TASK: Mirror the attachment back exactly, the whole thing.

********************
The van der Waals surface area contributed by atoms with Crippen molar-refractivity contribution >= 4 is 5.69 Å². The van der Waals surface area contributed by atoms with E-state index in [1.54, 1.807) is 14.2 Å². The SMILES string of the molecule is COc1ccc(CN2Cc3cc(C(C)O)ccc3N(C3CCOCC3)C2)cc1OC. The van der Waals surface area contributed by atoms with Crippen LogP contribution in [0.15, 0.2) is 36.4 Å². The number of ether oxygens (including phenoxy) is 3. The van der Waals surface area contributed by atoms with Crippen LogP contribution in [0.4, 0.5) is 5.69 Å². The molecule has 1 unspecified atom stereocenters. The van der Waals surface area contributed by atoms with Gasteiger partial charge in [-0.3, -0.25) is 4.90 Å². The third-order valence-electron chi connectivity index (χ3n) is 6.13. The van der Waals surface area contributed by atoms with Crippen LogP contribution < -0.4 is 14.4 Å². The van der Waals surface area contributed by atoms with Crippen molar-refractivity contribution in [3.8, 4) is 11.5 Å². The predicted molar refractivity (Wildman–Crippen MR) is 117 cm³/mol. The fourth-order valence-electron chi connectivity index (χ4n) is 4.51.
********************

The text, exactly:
The van der Waals surface area contributed by atoms with Crippen molar-refractivity contribution >= 4 is 5.69 Å². The van der Waals surface area contributed by atoms with E-state index in [1.54, 1.807) is 14.2 Å². The SMILES string of the molecule is COc1ccc(CN2Cc3cc(C(C)O)ccc3N(C3CCOCC3)C2)cc1OC. The van der Waals surface area contributed by atoms with Crippen LogP contribution in [0.15, 0.2) is 36.4 Å². The number of ether oxygens (including phenoxy) is 3. The van der Waals surface area contributed by atoms with Crippen LogP contribution in [0.4, 0.5) is 5.69 Å². The molecule has 1 unspecified atom stereocenters. The van der Waals surface area contributed by atoms with Gasteiger partial charge in [-0.3, -0.25) is 4.90 Å². The third-order valence-electron chi connectivity index (χ3n) is 6.13. The van der Waals surface area contributed by atoms with Crippen LogP contribution < -0.4 is 14.4 Å². The van der Waals surface area contributed by atoms with Crippen molar-refractivity contribution in [3.8, 4) is 11.5 Å². The predicted molar refractivity (Wildman–Crippen MR) is 117 cm³/mol. The fourth-order valence-electron chi connectivity index (χ4n) is 4.51.